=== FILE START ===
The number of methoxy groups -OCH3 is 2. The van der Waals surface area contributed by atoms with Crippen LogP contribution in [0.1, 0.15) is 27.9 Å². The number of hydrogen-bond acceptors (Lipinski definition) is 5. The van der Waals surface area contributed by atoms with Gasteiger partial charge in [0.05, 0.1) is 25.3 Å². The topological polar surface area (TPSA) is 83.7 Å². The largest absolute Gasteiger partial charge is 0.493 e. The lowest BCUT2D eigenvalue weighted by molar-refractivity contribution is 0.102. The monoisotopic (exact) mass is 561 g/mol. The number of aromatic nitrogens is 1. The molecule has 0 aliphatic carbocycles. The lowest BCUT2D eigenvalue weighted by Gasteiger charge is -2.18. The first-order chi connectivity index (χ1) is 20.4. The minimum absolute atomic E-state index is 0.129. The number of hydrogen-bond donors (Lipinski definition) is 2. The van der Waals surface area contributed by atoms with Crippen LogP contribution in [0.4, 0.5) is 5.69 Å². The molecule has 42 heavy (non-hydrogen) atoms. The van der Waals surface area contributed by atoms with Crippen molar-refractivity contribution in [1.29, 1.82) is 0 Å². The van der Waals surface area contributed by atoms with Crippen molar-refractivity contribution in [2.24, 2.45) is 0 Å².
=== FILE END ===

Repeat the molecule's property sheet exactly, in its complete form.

The number of methoxy groups -OCH3 is 2. The van der Waals surface area contributed by atoms with Crippen LogP contribution in [0.1, 0.15) is 27.9 Å². The number of hydrogen-bond acceptors (Lipinski definition) is 5. The van der Waals surface area contributed by atoms with Gasteiger partial charge in [0.05, 0.1) is 25.3 Å². The topological polar surface area (TPSA) is 83.7 Å². The largest absolute Gasteiger partial charge is 0.493 e. The lowest BCUT2D eigenvalue weighted by molar-refractivity contribution is 0.102. The monoisotopic (exact) mass is 561 g/mol. The number of aromatic nitrogens is 1. The molecule has 0 aliphatic carbocycles. The lowest BCUT2D eigenvalue weighted by Gasteiger charge is -2.18. The first-order chi connectivity index (χ1) is 20.4. The minimum absolute atomic E-state index is 0.129. The number of hydrogen-bond donors (Lipinski definition) is 2. The van der Waals surface area contributed by atoms with Crippen LogP contribution in [0.4, 0.5) is 5.69 Å². The molecule has 42 heavy (non-hydrogen) atoms. The van der Waals surface area contributed by atoms with Crippen molar-refractivity contribution in [1.29, 1.82) is 0 Å². The van der Waals surface area contributed by atoms with Crippen molar-refractivity contribution in [2.24, 2.45) is 0 Å².